Editor's Note: We asked several scientists from various fields what they thought were the greatest mysteries today, and then we added a few that were on our minds, too. This article is one of 15 in LiveScience's "Greatest Mysteries" series running each weekday.
You might think you know yourself, but you’re wrong.
Scientists who study how the brain shapes identity and behavior say that we are actually quite unaware of who we really are. Much of what drives our actions and shapes our personality is unconscious.
The nature of consciousness has long baffled psychologists and cognitive scientists, but recent research is bolstering a consensus, said Ezequiel Morsella, a psychologist at Yale University.
If you think of the brain as a set of different computers, each of which performs different complicated tasks and proceduress, consciousness is like the Wi-Fi network that integrates the computers’ activities so that they can work together, Morsella explained.
For example, if you are carrying a hot plate of food to the table, one of your brain’s “computers” will tell you to drop the plate because it’s burning your skin, whereas another will tell you to hold on so the food doesn’t end up on the floor.
The brain requires the “Wi-Fi network” of consciousness so that the different computers can interact, hash things out and determine what you do.
It’s “a physical state that integrates systems in the brain that would otherwise not be integrated,” Morsella said in a telephone interview. More than meets the mind
So when it comes to our actions, consciousness really just skims the surface. Most of what drives what we do is embedded in neural networks not readily accessible by conscious thought, said Joseph LeDoux, a neuroscientist at New York University.
“The intuitive everyday idea about the sense of self and its control over behavior is as incorrect as the idea that the earth is flat,” Morsella agreed. Although we think of ourselves as independent agents, we’re not. Everything we do is influenced by unconscious processes and our environment, he added.
For instance, while we can be aware of some of our urges, we are often unaware of the processes that created them. “My eye may have scanned a picture of a hamburger in a magazine, and then a few minutes later, I have this urge,” Morsella said. “We’re unaware of the evolutionary sources of a lot of behavior.”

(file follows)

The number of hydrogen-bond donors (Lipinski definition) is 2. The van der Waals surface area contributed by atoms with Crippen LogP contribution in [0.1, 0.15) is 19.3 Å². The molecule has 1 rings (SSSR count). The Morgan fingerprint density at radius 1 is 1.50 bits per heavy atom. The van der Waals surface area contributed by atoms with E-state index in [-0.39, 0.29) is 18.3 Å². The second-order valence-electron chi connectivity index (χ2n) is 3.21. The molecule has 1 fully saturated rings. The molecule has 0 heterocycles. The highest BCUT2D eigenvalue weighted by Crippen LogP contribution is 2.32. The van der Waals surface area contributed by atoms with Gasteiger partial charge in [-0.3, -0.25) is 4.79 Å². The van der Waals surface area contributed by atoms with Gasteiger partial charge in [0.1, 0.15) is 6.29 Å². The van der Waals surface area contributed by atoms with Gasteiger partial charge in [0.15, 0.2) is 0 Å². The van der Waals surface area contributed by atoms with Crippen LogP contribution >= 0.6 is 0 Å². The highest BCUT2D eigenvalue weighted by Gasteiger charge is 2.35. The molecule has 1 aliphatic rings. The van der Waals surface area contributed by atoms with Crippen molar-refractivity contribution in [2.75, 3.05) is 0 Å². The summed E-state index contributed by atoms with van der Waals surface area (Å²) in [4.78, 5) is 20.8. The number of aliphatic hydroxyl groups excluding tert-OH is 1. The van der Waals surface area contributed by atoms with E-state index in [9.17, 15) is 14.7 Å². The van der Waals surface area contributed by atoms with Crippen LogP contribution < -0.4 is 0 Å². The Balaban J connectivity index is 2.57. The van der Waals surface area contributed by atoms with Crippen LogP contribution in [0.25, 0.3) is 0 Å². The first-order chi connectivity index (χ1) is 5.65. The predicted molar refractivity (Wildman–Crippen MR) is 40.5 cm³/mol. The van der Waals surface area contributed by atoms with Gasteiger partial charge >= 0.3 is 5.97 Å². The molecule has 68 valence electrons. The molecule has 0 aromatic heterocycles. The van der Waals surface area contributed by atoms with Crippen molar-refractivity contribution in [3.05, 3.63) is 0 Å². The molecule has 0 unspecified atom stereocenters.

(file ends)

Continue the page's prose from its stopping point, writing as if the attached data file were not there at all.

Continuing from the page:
Other times, we’re not even aware of the urges. Research has shown, for instance, that compared to what would be expected by chance alone, more men named “Ken” move to live in Kentucky and more “Florences” move to live in Florida; more men named “Dennis” become dentists and more “Lauras” become lawyers.
According to John Bargh, a psychologist at Yale University, these surprising findings are most likely the result of our evolutionary-driven attraction to things similar to us—an urge stemming from the idea that we should mate with people who resemble us because they are more likely to share our genes and help to propel them into the next generation.
Most people, of course, are unaware of ever having such urges. “It is clearly an unconscious influence, as no one would claim name-letter overlap as a reason for making these important life choices,” Bargh wrote of the findings.
Given the limited role that conscious thought plays in shaping behavior and personality, and the complexity of all the other systems that influence us, it’s not easy to understand how we become the people we become.
Most brain research today focuses on how individual systems work, but perhaps science needs to approach the brain in a different way—by designing experiments to tease out the activity of multiple systems at once, said LeDoux.
“We need to understand how information processed by many systems, both conscious and unconscious, simultaneously determines how we think, act and feel, and more generally, how we are who we are,” he told LiveScience.